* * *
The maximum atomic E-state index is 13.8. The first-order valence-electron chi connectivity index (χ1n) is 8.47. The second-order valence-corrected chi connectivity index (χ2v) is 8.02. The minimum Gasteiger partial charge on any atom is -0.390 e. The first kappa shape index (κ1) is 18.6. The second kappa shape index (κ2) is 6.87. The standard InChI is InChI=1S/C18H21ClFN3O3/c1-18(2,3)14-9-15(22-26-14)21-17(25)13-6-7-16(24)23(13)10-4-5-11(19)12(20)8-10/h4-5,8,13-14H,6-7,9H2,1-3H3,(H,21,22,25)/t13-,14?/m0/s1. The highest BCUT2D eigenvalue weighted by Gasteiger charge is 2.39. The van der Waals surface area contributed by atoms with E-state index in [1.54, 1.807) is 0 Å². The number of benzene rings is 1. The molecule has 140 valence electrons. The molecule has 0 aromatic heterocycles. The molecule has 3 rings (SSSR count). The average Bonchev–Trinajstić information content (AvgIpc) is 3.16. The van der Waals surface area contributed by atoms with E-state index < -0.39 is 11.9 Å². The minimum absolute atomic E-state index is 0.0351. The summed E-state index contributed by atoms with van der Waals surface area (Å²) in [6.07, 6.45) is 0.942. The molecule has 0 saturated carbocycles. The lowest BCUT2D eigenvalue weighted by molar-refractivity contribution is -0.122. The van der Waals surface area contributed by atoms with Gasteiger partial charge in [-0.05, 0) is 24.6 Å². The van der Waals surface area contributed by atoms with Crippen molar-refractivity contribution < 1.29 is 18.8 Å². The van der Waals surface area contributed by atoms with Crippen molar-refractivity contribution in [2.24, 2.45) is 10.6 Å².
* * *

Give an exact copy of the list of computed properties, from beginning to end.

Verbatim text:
The maximum atomic E-state index is 13.8. The first-order valence-electron chi connectivity index (χ1n) is 8.47. The second-order valence-corrected chi connectivity index (χ2v) is 8.02. The minimum Gasteiger partial charge on any atom is -0.390 e. The first kappa shape index (κ1) is 18.6. The second kappa shape index (κ2) is 6.87. The standard InChI is InChI=1S/C18H21ClFN3O3/c1-18(2,3)14-9-15(22-26-14)21-17(25)13-6-7-16(24)23(13)10-4-5-11(19)12(20)8-10/h4-5,8,13-14H,6-7,9H2,1-3H3,(H,21,22,25)/t13-,14?/m0/s1. The highest BCUT2D eigenvalue weighted by Gasteiger charge is 2.39. The van der Waals surface area contributed by atoms with E-state index in [1.54, 1.807) is 0 Å². The number of benzene rings is 1. The molecule has 140 valence electrons. The molecule has 0 aromatic heterocycles. The molecule has 3 rings (SSSR count). The average Bonchev–Trinajstić information content (AvgIpc) is 3.16. The van der Waals surface area contributed by atoms with E-state index < -0.39 is 11.9 Å². The minimum absolute atomic E-state index is 0.0351. The summed E-state index contributed by atoms with van der Waals surface area (Å²) in [6.07, 6.45) is 0.942. The molecule has 0 saturated carbocycles. The lowest BCUT2D eigenvalue weighted by molar-refractivity contribution is -0.122. The van der Waals surface area contributed by atoms with Gasteiger partial charge in [-0.05, 0) is 24.6 Å². The van der Waals surface area contributed by atoms with Crippen molar-refractivity contribution < 1.29 is 18.8 Å². The van der Waals surface area contributed by atoms with Crippen molar-refractivity contribution in [2.24, 2.45) is 10.6 Å².